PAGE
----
I have a vivid memory of lying on my mattress in my room one morning that summer, and waking to hear the neighbor’s car radio play the Human League’s “Don’t You Want Me Baby,” which had busted through to the Top Ten. It had been on my mix tapes for a few months. The moment was vindicating, and it made me smile.

Actually, as I think back on the parties, I’m remembering that I had a pretty good time, and maybe I wasn’t so alone.

Interesting that Mom makes three allusions to redheads in her letter.

  • David was my manager at the Boston Shoe Company on Westport Road in Louisville. He was tall and had this wild red afro framing his very pale, Meat Loaf-like face. He scared the crap out of me, and I didn’t like him when I first knew him. But later he kind of befriended me, and I even remember having beers with him a few times.
  • Sandy, who instigated the divorce, was a dynamite Kentucky redhead. She was the wife of one of Dad’s sales associates, and she was just stunning. I remember her showing up at our house in New Jersey in this gorgeous fur-lined jacket, just red hair and the sexiest face and body, and Mike and I (and likely Dad) were just gaga. Talk about redhead woodies…mmm-mm-mm….
  • Mom was a nature nut, and she loved it when birds would nest near the home. She would watch them for hours and chart their movements day to day. I remember many times as a kid, when a robin would make a nest on top of the wall sconces on the front porch, peeking in with Mom while the mama bird was away looking for worms at all the tiny, dinosaur-like beaks stretched out hungry and squeaking.

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We Have Ants

Posted in 1982, Loves, Rebecca by southpawcom on January 17, 2010

Dad was dying in Kentucky when Rebecca wrote to me from the brick duplex we had just moved into on Ann Street in East Lansing in July 1981. I was down in Kentucky saying goodbye to Dad, although we didn’t know exactly when he would go. He had a hospital bed set up in the family room and 24-hour nursing care by this point. He would go in and out of consciousness. I don’t remember really any meaningful conversations with him at this point of his illness. I remember of course being overwhelmingly sad and sorry for Mom. She was putting on the brave face. I also remember it was stiflingly hot in the Ohio River Valley.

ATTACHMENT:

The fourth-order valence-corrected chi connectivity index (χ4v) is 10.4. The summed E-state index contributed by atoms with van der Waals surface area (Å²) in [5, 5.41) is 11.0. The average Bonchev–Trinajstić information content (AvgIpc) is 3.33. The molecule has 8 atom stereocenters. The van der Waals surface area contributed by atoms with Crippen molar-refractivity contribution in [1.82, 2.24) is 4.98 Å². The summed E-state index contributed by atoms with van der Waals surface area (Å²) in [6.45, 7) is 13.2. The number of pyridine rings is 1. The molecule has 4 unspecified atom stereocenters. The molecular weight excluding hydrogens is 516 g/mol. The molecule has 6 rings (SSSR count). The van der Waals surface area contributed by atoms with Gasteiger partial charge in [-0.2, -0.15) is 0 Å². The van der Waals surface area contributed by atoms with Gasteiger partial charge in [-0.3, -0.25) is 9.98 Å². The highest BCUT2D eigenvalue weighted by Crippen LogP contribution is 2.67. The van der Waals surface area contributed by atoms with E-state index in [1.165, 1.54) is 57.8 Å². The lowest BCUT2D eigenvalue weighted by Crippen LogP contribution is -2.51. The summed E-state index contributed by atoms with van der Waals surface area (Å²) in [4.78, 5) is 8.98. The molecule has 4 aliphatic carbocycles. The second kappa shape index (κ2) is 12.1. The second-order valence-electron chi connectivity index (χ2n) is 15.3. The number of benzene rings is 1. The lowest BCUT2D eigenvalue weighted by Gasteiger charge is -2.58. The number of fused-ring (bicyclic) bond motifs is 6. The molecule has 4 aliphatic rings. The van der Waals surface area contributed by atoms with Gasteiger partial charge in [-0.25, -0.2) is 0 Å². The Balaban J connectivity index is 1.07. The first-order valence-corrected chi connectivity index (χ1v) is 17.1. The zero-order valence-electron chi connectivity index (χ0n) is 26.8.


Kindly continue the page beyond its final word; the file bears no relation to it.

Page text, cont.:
I don’t remember the girl in the shoe store that Bec mentions not once, but twice. I guess she was a little unnerved about something I had said that I thought I might do while I was down there. I’m sure I was kidding the both of us, as having fun would have been the farthest idea from my mind with Dad dwindling down to nothing.

It’s interesting and a little sad that Bec said nothing about my Dad in her letter. She wasn’t an insensitive person by any means. I think she was maybe a little freaked out or perhaps I didn’t explain the graveness of his condition to her. It’s also likely that I myself was in denial about it, and so maybe I didn’t talk about it realistically or openly with her. She was very young, only 20.

Not too young to work a naughty picture in between the lines though…. 🙂